Thursday, February 5, 2009

Beef & Black Bean Chili with Chipolte & Avocado

Well, as Dad always used to say, "The sandwich always hits the carpet jelly-side down".

I'm in the process of learning my new computer but I'll admit to having had vague hopes of salvaging something of the old machine. Alas and alack, it wasn't meant to be.

CrabCake2 borrowed his father's credit card, bought a gizmo or two and tried to recover what was in the old hard drive. But the old Dell, she is kaput. He offered to take it into the Geek Squad and see if they could do anything with it but, given that all I've really lost is about 8 sets of unpublished Crabby food photos, it just seems like throwing good money after bad, (See: Government Financial Bail-out of Wall Street).

Interestingly, in addition to the "who-zy" he needed to work on my machine, a surprisingly large amount of new equipment ended up in his room. Seems like profiting from my misery is the price I have to pay to hear that there's no solution to my losses, (Again, see: Government Financial Bail-out of Wall Street).

Well crablings, I've got a new machine and the only real pain is how much poorer I am. So today's recipe is going to be something fast and cheap. I know I've told you that I'm not a big chili fan, but desperate times call for desperate measures. Here's a recipe that will work at your next sports party, outdoor BBQ or Mexican dinner, enjoy...


Beef & Black Bean Chili with Chipolte & Avocado
from Fine Cooking

3 15-oz. cans black beans, rinsed and drained

1 14-1/2-oz. can diced tomatoes
1 medium chipotle plus 2 Tbs. adobo sauce (from can)
2 Tbs. extra-virgin olive oil
1 lb. 85% lean ground beef
Kosher salt
1 large red onion, finely diced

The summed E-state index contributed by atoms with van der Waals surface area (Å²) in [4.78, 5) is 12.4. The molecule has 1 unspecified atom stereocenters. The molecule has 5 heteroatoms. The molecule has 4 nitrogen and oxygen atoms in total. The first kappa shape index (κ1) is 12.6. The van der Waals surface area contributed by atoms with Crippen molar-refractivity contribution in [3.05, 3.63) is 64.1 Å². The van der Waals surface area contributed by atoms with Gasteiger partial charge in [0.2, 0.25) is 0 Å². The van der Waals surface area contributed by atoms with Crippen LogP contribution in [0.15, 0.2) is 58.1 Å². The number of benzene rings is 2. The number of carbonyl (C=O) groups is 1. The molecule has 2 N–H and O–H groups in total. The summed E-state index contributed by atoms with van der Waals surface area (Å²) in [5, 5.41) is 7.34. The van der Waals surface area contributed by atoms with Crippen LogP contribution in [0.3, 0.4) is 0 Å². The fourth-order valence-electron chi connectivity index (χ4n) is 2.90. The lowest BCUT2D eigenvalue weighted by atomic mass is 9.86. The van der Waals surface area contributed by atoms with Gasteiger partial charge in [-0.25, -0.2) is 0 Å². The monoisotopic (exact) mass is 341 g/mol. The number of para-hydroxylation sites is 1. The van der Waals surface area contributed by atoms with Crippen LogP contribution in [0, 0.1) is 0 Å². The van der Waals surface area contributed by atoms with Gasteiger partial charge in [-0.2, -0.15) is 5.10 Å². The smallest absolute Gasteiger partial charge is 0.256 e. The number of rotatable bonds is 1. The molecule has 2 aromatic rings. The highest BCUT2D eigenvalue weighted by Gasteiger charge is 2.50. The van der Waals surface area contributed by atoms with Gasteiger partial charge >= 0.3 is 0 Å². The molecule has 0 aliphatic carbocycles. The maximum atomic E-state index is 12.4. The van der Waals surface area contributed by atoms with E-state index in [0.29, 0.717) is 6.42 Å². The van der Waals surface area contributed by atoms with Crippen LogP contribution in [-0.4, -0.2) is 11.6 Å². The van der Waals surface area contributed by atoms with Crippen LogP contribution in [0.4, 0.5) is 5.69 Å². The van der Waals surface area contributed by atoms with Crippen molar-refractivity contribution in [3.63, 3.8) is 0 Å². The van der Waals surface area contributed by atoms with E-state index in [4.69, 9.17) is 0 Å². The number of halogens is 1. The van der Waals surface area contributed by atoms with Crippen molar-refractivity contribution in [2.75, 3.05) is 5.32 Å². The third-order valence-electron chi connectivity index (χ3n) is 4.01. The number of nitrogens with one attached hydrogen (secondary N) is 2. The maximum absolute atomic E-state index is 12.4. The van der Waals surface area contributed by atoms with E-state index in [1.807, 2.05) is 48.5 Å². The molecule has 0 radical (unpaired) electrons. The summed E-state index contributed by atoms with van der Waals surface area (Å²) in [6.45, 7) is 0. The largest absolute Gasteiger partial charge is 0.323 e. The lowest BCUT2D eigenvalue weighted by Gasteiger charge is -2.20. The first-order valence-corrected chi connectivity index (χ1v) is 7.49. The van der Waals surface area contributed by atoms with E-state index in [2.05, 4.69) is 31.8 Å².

1-1/2 Tbs. chili powder
2 tsp. ground cumin
1 lime, juiced
1/2 cup chopped fresh cilantro
Freshly ground black pepper
1 ripe avocado, cut in a medium dice


Put one-third of the beans into the bowl of a food processor, along with the tomatoes and their juices, chipotle, and adobo sauce. Process until smooth and set aside.

Heat the oil in a 5- to 6-quart Dutch oven or similar heavy-duty pot over medium-high heat until it’s shimmering hot, about 2 min.

Add the beef, season with 1/2 tsp. salt, and cook, using a wooden spoon to break up the meat, until it loses its raw color, about 3 minutes. Transfer the beef to a large plate using a slotted spoon.

Add half of the onion and 1/4 tsp. salt, and cook, stirring, until it begins to brown and soften, about 3 min. Reduce the heat to medium.

Add the chili powder and cumin and cook for 20 seconds. Add the remaining black beans, the puréed bean mixture, and the beef to the pot and simmer for 10 min., stirring frequently.

Add half of the lime juice, half of the cilantro, and salt and pepper to taste. If the chili is thicker than you like, it may be thinned with water.


Meanwhile, in a small bowl, mix the remaining lime juice and onion with the avocado. Season generously with salt and pepper. Serve the chili topped with the avocado mixture and remaining cilantro.


Fast, frugal and flavorful, (I've been using a lot of "f" words since the old computer died). This recipe appears as it did in Fine Cooking; I'll warn you that I thought that there was too strong a lime flavor; SSSal disagreed. I also think a better application than chili would be to use this meat/bean mixture as the stuffing of tacos; SSSal agreed.

OK crablings, I'm off to try and remember as many of my old bookmarks as possible. Until next time, remember, you can do it you can cook.

4 comments:

recipes2share said...

fast and cheap it may be, but as fantastic as normal it remains!! - bon courage with the new machine.. I hate changes in any technology! Fiona:)

Stephanie said...

I just made chili a couple weeks ago. It was the perfect meal for the cold weather.

WineWizardBob said...

Earthy, spicy, smokey, meaty, screams (See:Government Financial Bail-out of Wall Street) for American red wine. Now is the time to break out your Zinfandels, Cabernet Sauvignons, Merlots and Shirazs for this heart healthy, heart warming dish. Especially nice and inexpensive are any of those California red field blends; Red Truck, Jailhouse Red and all those other wines with Red on the label.

Pinot Noir is too delicate for the bold flavors of this chili, but there are no rules if you really really want to drink your Pinot Noir with this.

Kevin said...

That looks tasty!